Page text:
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Old 07-29-2007, 04:07 PM   #1
gfranks7807
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Jul 2007
Denton, Texas
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I’d like to get everyone’s opinion on the use of low flocculent yeast strains when bottle conditioning beers. Has anyone noticed a difference between low and high flocculent yeasts in how they lay down in the bottles?

 
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Old 07-29-2007, 04:17 PM   #2
Evan!
 
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Not enough difference to really notice anything out of the ordinary either way. All I'm really concerned with in the bottle is good carbonation and, with the exception of wheat brews, moderate to good caking. I always stop the pour as soon as the liquid coming out of the neck starts to get a little streaky. Then I'll chug the rest out of the bottle. I suppose if you were to use a highly flocculent strain like Wyeast London ESB (that stuff cleared up in the primary, clear as day, not 48 hours past when fermentation was done), it would cake better and clear up better, but you could also duplicate that result if you simply cold-conditioned the bottles for a few weeks after you were sure they were carb'd.

Just so we're straight, are you talking about adding a separate yeast at bottling time? Or just basing it on what's used for primary ferment?
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Old 07-29-2007, 05:53 PM   #3
gfranks7807
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Jul 2007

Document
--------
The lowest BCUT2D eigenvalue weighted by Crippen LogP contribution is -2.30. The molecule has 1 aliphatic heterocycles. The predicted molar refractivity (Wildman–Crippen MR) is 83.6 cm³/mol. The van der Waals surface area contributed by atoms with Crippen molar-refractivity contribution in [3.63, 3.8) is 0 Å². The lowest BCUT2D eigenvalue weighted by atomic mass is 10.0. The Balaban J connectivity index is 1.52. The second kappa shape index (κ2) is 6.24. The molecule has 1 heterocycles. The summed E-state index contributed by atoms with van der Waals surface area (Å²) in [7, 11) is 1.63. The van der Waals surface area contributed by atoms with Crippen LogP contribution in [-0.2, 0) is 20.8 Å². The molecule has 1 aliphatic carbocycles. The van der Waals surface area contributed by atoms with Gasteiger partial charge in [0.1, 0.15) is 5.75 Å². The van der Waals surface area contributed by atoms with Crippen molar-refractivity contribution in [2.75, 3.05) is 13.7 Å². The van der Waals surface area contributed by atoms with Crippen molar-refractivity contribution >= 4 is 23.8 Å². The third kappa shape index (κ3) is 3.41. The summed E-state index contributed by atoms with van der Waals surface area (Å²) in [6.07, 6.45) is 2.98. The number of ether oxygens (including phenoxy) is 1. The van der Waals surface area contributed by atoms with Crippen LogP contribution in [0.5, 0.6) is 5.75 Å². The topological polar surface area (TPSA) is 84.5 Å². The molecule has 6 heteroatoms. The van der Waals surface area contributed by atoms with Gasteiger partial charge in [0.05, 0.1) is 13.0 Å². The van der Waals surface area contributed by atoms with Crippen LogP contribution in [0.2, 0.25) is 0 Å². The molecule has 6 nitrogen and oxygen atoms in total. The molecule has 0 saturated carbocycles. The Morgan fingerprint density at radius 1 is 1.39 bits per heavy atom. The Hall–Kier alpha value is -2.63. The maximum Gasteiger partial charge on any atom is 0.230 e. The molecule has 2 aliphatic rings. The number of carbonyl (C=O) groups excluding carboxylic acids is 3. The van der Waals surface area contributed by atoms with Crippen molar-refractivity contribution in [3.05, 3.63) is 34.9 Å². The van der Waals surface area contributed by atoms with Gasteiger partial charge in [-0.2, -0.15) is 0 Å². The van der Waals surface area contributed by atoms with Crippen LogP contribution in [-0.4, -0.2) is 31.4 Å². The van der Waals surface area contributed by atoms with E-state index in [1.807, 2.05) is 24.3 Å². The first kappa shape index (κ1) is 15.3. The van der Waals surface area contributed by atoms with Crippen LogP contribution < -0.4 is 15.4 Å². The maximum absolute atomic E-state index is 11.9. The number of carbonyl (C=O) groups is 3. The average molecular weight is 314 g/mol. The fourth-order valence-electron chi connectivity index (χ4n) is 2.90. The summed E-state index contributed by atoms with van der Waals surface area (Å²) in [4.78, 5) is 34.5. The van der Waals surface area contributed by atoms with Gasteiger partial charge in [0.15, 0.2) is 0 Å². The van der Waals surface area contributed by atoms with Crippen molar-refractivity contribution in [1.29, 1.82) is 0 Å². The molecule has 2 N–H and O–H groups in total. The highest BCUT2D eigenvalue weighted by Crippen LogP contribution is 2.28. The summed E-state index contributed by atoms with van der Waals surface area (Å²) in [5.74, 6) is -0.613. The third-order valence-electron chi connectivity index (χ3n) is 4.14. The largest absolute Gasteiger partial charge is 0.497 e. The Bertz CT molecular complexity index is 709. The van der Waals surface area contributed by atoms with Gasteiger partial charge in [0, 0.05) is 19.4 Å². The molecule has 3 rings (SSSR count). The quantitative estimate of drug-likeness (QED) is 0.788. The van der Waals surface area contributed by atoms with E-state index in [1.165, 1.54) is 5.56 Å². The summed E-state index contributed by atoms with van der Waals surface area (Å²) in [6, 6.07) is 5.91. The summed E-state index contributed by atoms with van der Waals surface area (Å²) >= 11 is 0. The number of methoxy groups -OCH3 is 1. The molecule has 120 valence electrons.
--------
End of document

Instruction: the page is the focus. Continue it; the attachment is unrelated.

Denton, Texas
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Actually, I was referring too yeast used for fermentation, then adding additional surgar for conditioning but I would assume the same would apply to using different yeast for conditioning.

I was watching an interview with the head brewer of Flying Dog Brewery and he was talking about using High Flocculent yeast so it lays down better and doesn't stur up as easy. So I was wondering what everyone thought about the effects on bottle conditioning and if they experienced a difference.

 
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Old 07-29-2007, 05:57 PM   #4
Thalon
 
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May 2007
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http://www.wyeastlab.com/hb_yeaststrain.cfm
http://whitelabs.com/beer/homebrew_strains.html

Straight from the manufacturers' sites. They describe each yeast strain including how flocculent it is.

 
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